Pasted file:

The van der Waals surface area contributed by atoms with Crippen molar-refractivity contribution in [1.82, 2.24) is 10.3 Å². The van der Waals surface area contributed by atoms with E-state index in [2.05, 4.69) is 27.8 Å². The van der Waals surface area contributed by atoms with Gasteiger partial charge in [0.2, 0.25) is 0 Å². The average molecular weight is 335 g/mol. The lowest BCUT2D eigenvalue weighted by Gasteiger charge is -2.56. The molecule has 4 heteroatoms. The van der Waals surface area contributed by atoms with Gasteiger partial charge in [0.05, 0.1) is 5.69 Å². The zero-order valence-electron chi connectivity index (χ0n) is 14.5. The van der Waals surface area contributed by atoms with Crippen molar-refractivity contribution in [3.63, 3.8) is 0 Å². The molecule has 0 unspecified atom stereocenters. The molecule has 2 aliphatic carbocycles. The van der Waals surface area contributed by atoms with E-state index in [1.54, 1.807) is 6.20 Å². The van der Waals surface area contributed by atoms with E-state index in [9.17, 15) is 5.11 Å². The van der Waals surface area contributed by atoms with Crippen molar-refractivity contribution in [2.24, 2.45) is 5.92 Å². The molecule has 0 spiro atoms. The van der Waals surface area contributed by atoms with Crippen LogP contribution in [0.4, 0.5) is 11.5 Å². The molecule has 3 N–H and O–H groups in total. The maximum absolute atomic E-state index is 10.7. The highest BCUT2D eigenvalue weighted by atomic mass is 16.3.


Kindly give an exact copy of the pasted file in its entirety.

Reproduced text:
The van der Waals surface area contributed by atoms with Crippen molar-refractivity contribution in [1.82, 2.24) is 10.3 Å². The van der Waals surface area contributed by atoms with E-state index in [2.05, 4.69) is 27.8 Å². The van der Waals surface area contributed by atoms with Gasteiger partial charge in [0.2, 0.25) is 0 Å². The average molecular weight is 335 g/mol. The lowest BCUT2D eigenvalue weighted by Gasteiger charge is -2.56. The molecule has 4 heteroatoms. The van der Waals surface area contributed by atoms with Gasteiger partial charge in [0.05, 0.1) is 5.69 Å². The zero-order valence-electron chi connectivity index (χ0n) is 14.5. The van der Waals surface area contributed by atoms with Crippen molar-refractivity contribution in [3.63, 3.8) is 0 Å². The molecule has 0 unspecified atom stereocenters. The molecule has 2 aliphatic carbocycles. The van der Waals surface area contributed by atoms with E-state index in [1.54, 1.807) is 6.20 Å². The van der Waals surface area contributed by atoms with E-state index in [9.17, 15) is 5.11 Å². The van der Waals surface area contributed by atoms with Crippen molar-refractivity contribution in [2.24, 2.45) is 5.92 Å². The molecule has 0 spiro atoms. The van der Waals surface area contributed by atoms with Crippen LogP contribution in [0.4, 0.5) is 11.5 Å². The molecule has 3 N–H and O–H groups in total. The maximum absolute atomic E-state index is 10.7. The highest BCUT2D eigenvalue weighted by atomic mass is 16.3.